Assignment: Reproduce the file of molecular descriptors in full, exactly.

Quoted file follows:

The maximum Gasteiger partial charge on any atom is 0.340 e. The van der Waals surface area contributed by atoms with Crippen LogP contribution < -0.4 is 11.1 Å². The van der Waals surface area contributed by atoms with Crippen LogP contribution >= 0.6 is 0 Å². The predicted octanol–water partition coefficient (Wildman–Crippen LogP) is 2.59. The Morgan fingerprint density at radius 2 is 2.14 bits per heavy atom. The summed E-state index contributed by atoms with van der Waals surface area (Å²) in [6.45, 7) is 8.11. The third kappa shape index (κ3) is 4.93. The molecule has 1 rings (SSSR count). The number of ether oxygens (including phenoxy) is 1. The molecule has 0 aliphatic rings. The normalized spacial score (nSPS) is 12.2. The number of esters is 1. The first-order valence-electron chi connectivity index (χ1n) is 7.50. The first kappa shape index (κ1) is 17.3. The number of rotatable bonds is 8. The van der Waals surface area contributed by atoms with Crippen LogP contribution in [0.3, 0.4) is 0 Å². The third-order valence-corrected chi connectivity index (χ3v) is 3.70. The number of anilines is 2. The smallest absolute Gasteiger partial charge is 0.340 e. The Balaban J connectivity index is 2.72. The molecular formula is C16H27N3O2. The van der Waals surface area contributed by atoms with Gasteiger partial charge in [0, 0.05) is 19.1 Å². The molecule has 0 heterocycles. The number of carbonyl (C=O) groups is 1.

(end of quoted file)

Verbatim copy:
The maximum Gasteiger partial charge on any atom is 0.340 e. The van der Waals surface area contributed by atoms with Crippen LogP contribution < -0.4 is 11.1 Å². The van der Waals surface area contributed by atoms with Crippen LogP contribution >= 0.6 is 0 Å². The predicted octanol–water partition coefficient (Wildman–Crippen LogP) is 2.59. The Morgan fingerprint density at radius 2 is 2.14 bits per heavy atom. The summed E-state index contributed by atoms with van der Waals surface area (Å²) in [6.45, 7) is 8.11. The third kappa shape index (κ3) is 4.93. The molecule has 1 rings (SSSR count). The number of ether oxygens (including phenoxy) is 1. The molecule has 0 aliphatic rings. The normalized spacial score (nSPS) is 12.2. The number of esters is 1. The first-order valence-electron chi connectivity index (χ1n) is 7.50. The first kappa shape index (κ1) is 17.3. The number of rotatable bonds is 8. The van der Waals surface area contributed by atoms with Crippen LogP contribution in [0.3, 0.4) is 0 Å². The third-order valence-corrected chi connectivity index (χ3v) is 3.70. The number of anilines is 2. The smallest absolute Gasteiger partial charge is 0.340 e. The Balaban J connectivity index is 2.72. The molecular formula is C16H27N3O2. The van der Waals surface area contributed by atoms with Gasteiger partial charge in [0, 0.05) is 19.1 Å². The molecule has 0 heterocycles. The number of carbonyl (C=O) groups is 1.